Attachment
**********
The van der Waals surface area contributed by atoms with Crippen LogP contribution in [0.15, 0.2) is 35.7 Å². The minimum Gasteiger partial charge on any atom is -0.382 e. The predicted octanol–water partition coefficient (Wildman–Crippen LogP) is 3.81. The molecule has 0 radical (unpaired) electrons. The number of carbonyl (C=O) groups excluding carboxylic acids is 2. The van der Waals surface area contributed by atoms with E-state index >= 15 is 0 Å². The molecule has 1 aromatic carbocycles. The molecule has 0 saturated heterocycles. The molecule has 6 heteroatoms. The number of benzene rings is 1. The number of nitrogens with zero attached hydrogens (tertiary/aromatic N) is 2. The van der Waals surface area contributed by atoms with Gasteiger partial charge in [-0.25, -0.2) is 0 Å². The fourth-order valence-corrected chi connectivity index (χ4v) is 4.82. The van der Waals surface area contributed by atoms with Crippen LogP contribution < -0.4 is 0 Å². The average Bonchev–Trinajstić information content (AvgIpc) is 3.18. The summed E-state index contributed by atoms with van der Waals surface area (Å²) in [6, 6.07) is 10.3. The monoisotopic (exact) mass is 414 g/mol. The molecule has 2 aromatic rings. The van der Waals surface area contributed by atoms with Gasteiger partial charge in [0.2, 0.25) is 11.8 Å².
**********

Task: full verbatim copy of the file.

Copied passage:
The van der Waals surface area contributed by atoms with Crippen LogP contribution in [0.15, 0.2) is 35.7 Å². The minimum Gasteiger partial charge on any atom is -0.382 e. The predicted octanol–water partition coefficient (Wildman–Crippen LogP) is 3.81. The molecule has 0 radical (unpaired) electrons. The number of carbonyl (C=O) groups excluding carboxylic acids is 2. The van der Waals surface area contributed by atoms with E-state index >= 15 is 0 Å². The molecule has 1 aromatic carbocycles. The molecule has 0 saturated heterocycles. The molecule has 6 heteroatoms. The number of benzene rings is 1. The number of nitrogens with zero attached hydrogens (tertiary/aromatic N) is 2. The van der Waals surface area contributed by atoms with Gasteiger partial charge in [-0.25, -0.2) is 0 Å². The fourth-order valence-corrected chi connectivity index (χ4v) is 4.82. The van der Waals surface area contributed by atoms with Crippen LogP contribution < -0.4 is 0 Å². The average Bonchev–Trinajstić information content (AvgIpc) is 3.18. The summed E-state index contributed by atoms with van der Waals surface area (Å²) in [6, 6.07) is 10.3. The monoisotopic (exact) mass is 414 g/mol. The molecule has 2 aromatic rings. The van der Waals surface area contributed by atoms with Gasteiger partial charge in [0.2, 0.25) is 11.8 Å².